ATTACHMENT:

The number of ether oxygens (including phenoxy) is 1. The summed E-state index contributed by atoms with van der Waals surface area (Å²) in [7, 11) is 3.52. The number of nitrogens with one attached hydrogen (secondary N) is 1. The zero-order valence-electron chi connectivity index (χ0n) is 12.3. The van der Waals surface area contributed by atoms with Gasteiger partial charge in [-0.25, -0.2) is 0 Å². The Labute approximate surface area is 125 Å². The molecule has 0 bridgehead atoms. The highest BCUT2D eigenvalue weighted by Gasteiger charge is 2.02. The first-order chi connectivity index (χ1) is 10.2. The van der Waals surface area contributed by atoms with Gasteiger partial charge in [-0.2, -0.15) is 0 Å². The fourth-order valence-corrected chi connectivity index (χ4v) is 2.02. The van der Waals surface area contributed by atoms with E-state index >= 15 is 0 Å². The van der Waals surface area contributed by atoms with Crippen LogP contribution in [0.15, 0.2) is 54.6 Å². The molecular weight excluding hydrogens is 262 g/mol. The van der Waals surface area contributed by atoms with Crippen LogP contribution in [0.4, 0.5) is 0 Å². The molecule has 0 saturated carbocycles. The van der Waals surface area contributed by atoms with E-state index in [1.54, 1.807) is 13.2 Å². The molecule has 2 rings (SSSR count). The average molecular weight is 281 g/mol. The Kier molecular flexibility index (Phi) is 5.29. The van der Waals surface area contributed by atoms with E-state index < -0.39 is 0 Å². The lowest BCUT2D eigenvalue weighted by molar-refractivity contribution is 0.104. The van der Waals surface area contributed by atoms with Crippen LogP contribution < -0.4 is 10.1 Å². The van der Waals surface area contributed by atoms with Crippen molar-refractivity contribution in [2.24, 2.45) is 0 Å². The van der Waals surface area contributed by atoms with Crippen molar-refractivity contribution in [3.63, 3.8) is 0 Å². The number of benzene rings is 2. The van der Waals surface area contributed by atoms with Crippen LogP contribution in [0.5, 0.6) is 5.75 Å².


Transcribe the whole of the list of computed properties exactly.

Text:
The number of ether oxygens (including phenoxy) is 1. The summed E-state index contributed by atoms with van der Waals surface area (Å²) in [7, 11) is 3.52. The number of nitrogens with one attached hydrogen (secondary N) is 1. The zero-order valence-electron chi connectivity index (χ0n) is 12.3. The van der Waals surface area contributed by atoms with Gasteiger partial charge in [-0.25, -0.2) is 0 Å². The Labute approximate surface area is 125 Å². The molecule has 0 bridgehead atoms. The highest BCUT2D eigenvalue weighted by Gasteiger charge is 2.02. The first-order chi connectivity index (χ1) is 10.2. The van der Waals surface area contributed by atoms with Gasteiger partial charge in [-0.2, -0.15) is 0 Å². The fourth-order valence-corrected chi connectivity index (χ4v) is 2.02. The van der Waals surface area contributed by atoms with E-state index >= 15 is 0 Å². The van der Waals surface area contributed by atoms with Crippen LogP contribution in [0.15, 0.2) is 54.6 Å². The molecular weight excluding hydrogens is 262 g/mol. The van der Waals surface area contributed by atoms with Crippen LogP contribution in [0.4, 0.5) is 0 Å². The molecule has 0 saturated carbocycles. The van der Waals surface area contributed by atoms with E-state index in [1.54, 1.807) is 13.2 Å². The molecule has 2 rings (SSSR count). The average molecular weight is 281 g/mol. The Kier molecular flexibility index (Phi) is 5.29. The van der Waals surface area contributed by atoms with E-state index < -0.39 is 0 Å². The lowest BCUT2D eigenvalue weighted by molar-refractivity contribution is 0.104. The van der Waals surface area contributed by atoms with Crippen LogP contribution < -0.4 is 10.1 Å². The van der Waals surface area contributed by atoms with Crippen molar-refractivity contribution in [2.24, 2.45) is 0 Å². The van der Waals surface area contributed by atoms with Crippen molar-refractivity contribution in [3.63, 3.8) is 0 Å². The number of benzene rings is 2. The van der Waals surface area contributed by atoms with Crippen LogP contribution in [0.5, 0.6) is 5.75 Å².